Nevertheless- this thread still beats the heck out of the discussion, there.
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Re: Cleared to land?

Postby J » Tue Oct 24, 2017 7:48 pm

Those Wacky Canadians Are At it Again

FAA probes second Air Canada landing flub at San Francisco International

An Air Canada flight missed a crucial landing instruction — delivered multiple times — as it touched down at San Francisco International Airport on Sunday night.

The incident triggered yet another Federal Aviation Administration investigation into the airline, months after the airline just missed a major crash there.

Air Canada Flight 781 from Montreal was six miles away from SFO when air traffic control cleared its landing. “The Air Canada crew acknowledged the instruction,” said FAA spokesman Ian Gregor. The plane was supposed to land on Runway 28R.

However, the tower controller was not sure that the runway would be completely clear by the time Flight 781 hit the ground, so he told the crew — repeatedly — to execute a “go-around,” a strategy pilots use to buy time on landings by circling the airport.

“Air Canada 781 go-around,” an air traffic controller said six times, according to a radio recording posted by the San Jose Mercury News.

According to Gregor, the instruction was given “repeatedly,” but the crew didn’t acknowledge the order. So a traffic supervisor used a red light gun — which Gregor called “standard protocol” for an unresponsive aircraft — to make sure the crew got the message. The crew did not circle the airport — it simply landed on the original runway.

Luckily for the plane, the runway was clear of traffic by the time it touched down at 9:26 p.m. After landing, the crew told the tower they had a radio problem.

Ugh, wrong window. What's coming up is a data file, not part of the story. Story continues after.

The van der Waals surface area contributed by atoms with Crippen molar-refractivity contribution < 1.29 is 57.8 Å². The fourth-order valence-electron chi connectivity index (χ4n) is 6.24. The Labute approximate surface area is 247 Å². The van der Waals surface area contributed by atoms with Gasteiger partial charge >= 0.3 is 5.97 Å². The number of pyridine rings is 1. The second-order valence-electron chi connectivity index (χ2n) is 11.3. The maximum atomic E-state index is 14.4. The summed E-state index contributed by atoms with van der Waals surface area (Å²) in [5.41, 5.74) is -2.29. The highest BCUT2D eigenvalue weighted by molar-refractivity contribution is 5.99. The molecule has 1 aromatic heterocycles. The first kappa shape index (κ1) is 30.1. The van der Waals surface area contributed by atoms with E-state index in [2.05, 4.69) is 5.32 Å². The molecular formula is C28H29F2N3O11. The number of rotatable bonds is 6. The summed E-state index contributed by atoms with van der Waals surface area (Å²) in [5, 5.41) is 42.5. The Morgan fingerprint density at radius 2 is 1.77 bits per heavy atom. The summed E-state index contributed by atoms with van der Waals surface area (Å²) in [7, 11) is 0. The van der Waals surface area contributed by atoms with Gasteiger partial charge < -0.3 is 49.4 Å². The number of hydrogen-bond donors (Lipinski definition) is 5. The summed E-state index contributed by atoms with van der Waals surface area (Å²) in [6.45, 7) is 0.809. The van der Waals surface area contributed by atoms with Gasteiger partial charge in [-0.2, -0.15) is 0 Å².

Air Canada is investigating the incident, airline spokesman Peter Fitzpatrick said. “Upon landing the crew was informed the tower had attempted unsuccessfully to contact the aircraft, however the message was not received by the crew,” Fitzpatrick wrote in an email.

This weekend’s incident comes not long after an Air Canada flight on the same runway came within 100 feet of smashing into two planes waiting to leave.

In July, the pilot flying Air Canada Flight 759 from Toronto to San Francisco lined the plane up with a taxiway that ran parallel to runway 28R. According to the FAA, four full planes were lined up and awaiting approval to take off.

Canada’s Transportation Safety Board said in a preliminary report that the flight flew over the taxiway for a quarter-mile. Pilots told investigators “they did not recall seeing aircraft” on the taxiway but “something did not look right to them,” a National Transportation
Safety Board report stated.

One of the planes queued up on the taxiway turned on its lights as the crew saw the Air Canada jet draw near.

Air traffic control helped stem the collision by ordering the pilot to abort the landing and circle the airport. “Where is this guy going?” an unknown voice said on the air traffic control recording that day. “He’s on the taxiway!”

“Air Canada, go around,” traffic control said.

The Air Canada plane then successfully landed, about 50 minutes later than scheduled.

http://www.latimes.com/local/lanow/la-m ... story.html

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Re: Cleared to land?

Postby 3WE » Tue Oct 24, 2017 10:20 pm

I have been parlour talking there where they also cite this: http://avherald.com/h?article=4b016414&opt=0

At the time that I read the avhearld, there was no real statement as to exactly what the issue is that called for a go-around. I can imagine that the prior landing aircraft might have violated some required clearance from the runway...but then again, there is evidence that the prior plane could have properly cleared the runway.